The House of Delegates has sent the Virginia Senate a bill to create a state financial incentive of $2,500 for purchase of a new or used electric vehicle. An additional $2,000 rebate is offered to a low- and middle-income buyer of a new car and $500 if that buyer choses a used EV.

The House has also passed legislation empowering the state’s Air Pollution Control Board to adopt state regulations on vehicle fleet fuel economy and to model California’s existing program forcing manufacturers to offer more zero- and low-emission vehicle sales in the state. This bill sets no goals but puts an accelerated process in motion, bypassing the full regulatory review, with a goal of regulating the 2025 model year vehicles offered in the state. Continue reading

Senate Taxes Less PPP, House Bill Almost All

by Steve Haner

First published this yesterday by the Thomas Jefferson Institute for Public Policy.

Majorities in both chambers of the Virginia General Assembly agree with Governor Ralph Northam and have voted to tax the federal Payroll Protection Plan grants that saved Virginia jobs in the pandemic. They only remain at odds over how much to tax.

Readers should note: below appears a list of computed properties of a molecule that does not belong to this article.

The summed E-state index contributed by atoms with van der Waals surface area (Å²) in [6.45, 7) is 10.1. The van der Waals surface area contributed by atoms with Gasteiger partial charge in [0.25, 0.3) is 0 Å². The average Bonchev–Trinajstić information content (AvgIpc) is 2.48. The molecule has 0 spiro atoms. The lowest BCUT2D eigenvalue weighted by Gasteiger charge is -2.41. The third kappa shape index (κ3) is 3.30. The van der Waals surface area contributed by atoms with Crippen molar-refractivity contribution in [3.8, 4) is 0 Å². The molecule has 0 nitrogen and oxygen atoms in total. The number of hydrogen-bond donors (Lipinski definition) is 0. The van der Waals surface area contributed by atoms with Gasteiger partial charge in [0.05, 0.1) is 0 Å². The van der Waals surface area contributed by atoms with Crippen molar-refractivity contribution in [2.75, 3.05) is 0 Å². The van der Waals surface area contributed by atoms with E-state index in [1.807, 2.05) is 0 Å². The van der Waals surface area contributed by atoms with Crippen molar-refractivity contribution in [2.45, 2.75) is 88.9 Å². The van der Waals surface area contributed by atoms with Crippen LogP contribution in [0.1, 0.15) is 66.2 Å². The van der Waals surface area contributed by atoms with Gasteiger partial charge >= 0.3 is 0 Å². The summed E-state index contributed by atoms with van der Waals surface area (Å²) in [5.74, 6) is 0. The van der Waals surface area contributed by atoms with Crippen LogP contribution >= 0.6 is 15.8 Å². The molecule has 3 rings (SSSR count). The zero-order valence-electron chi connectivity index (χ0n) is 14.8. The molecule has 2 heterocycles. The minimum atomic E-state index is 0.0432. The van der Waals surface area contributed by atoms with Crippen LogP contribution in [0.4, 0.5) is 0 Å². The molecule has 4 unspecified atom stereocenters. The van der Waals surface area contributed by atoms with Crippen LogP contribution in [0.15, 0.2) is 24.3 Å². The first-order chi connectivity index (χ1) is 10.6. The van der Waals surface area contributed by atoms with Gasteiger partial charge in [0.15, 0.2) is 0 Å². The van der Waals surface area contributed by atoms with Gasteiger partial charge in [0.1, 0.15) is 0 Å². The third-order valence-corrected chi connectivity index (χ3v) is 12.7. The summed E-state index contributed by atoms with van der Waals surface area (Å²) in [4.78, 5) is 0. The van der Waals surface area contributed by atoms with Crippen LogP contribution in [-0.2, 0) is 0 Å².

The Virginia Senate has passed a bill 39-0 that allows employers, who used the money to maintain their workforce, to exempt the first $100,000 of their PPP grant from 2020. The rest is taxed. The bipartisan compromise allowed the bill to pass with the emergency clause it needs to go into effect immediately upon approval, in time for this tax filing season.

The average Virginia PPP grant was about $107,000, state officials reported. More than 20,000 employers would still see some taxes on their grants under the Senate bill. This state and its localities have received multiple billions of dollars of direct federal funding during the COVID pandemic, with more on the way, yet Governor Northam also wants to skim 6% off the top of what Virginia employers received.